[Answered] Getting a ValueError

Hi, i am getting “ValueError: invalid literal for int() with base 10: ‘quit’” when inputting quit to line 5(Enter an index (-1 to quit): ) but i can’t work out why as index is being declared as a string and the if statement is checking for a string and so to me there should be no value error. I am also quite new to programming so don’t expect any spectacular programming from me. Thanks in advance for any help.

initial=input('Enter a word: ')
initial_list=list(initial)
def get_index():
    while True:
        index=str(input('Enter an index (-1 to quit): '))
        if int(index)<(-1) or int(index)>len(initial_list):
            print('Invalid Index')
        elif str(index)=='quit':
            break
        else:
            letter=input('Enter a letter: ')
            initial_list[int(index)]=letter
            print(''.join(initial_list))

get_index()

I am aware that i do not need to declare index as a string using str(), that was simply part of my troubleshooting.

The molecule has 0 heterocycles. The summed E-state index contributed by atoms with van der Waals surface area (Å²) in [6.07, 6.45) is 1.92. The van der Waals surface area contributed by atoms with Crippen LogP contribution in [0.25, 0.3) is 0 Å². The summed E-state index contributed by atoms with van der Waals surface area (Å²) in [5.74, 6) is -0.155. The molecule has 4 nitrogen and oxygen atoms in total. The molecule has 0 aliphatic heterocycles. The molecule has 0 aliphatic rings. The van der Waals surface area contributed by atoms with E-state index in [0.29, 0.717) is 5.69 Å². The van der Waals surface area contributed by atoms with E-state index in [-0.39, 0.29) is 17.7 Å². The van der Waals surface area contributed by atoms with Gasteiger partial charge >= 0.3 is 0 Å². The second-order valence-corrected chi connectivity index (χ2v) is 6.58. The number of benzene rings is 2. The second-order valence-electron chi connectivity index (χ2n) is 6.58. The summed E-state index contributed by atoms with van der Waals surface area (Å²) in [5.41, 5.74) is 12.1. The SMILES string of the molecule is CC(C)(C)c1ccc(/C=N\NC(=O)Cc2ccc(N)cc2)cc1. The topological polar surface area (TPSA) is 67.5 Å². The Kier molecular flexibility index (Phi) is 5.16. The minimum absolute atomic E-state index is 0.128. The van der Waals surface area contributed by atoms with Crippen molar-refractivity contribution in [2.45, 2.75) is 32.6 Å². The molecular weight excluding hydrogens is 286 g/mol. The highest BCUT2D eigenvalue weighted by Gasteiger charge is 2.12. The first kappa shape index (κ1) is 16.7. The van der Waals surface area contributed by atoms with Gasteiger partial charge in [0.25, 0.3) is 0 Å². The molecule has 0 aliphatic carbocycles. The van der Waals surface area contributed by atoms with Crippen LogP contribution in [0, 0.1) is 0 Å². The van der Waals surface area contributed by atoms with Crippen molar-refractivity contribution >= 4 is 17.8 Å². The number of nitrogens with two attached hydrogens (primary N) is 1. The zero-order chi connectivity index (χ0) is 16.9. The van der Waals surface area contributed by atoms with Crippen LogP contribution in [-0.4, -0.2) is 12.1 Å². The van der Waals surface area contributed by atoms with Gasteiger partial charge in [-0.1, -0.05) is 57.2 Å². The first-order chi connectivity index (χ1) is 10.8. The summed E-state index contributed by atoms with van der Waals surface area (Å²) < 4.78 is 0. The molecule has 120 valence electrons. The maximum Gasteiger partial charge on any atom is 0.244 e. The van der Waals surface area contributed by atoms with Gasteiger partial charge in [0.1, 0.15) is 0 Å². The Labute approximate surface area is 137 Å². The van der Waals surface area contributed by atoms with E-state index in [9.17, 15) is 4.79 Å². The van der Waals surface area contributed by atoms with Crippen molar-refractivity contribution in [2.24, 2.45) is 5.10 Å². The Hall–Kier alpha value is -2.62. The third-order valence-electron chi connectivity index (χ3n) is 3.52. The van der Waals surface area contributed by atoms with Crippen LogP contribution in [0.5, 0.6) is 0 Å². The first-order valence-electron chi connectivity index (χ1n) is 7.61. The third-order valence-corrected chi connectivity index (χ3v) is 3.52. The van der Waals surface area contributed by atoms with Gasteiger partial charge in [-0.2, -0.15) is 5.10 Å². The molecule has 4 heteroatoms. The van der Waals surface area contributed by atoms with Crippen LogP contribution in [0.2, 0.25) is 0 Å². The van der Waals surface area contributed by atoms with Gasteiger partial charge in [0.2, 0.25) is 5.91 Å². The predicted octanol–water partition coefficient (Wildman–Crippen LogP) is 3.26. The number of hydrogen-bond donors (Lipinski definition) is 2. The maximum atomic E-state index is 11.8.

input() always returns a str (so the str() surrounding this is not necessary).

int(index)

This will attempt to take the value in index and turn it into an int. If it can, it returns the value. If it cannot, it will raise a ValueError.

>>> int("345")
345
>>> int("quit")
Traceback (most recent call last):
  File "<stdin>", line 1, in <module>
ValueError: invalid literal for int() with base 10: 'quit'

So the if line needs a value for int(index). It doesn’t get one and the conditional is never checked.

Oh i see what you mean, i didn’t think of that as i added the elif statement after i wrote everything else. Wasn’t really paying much attention to things like that. Thanks for the help.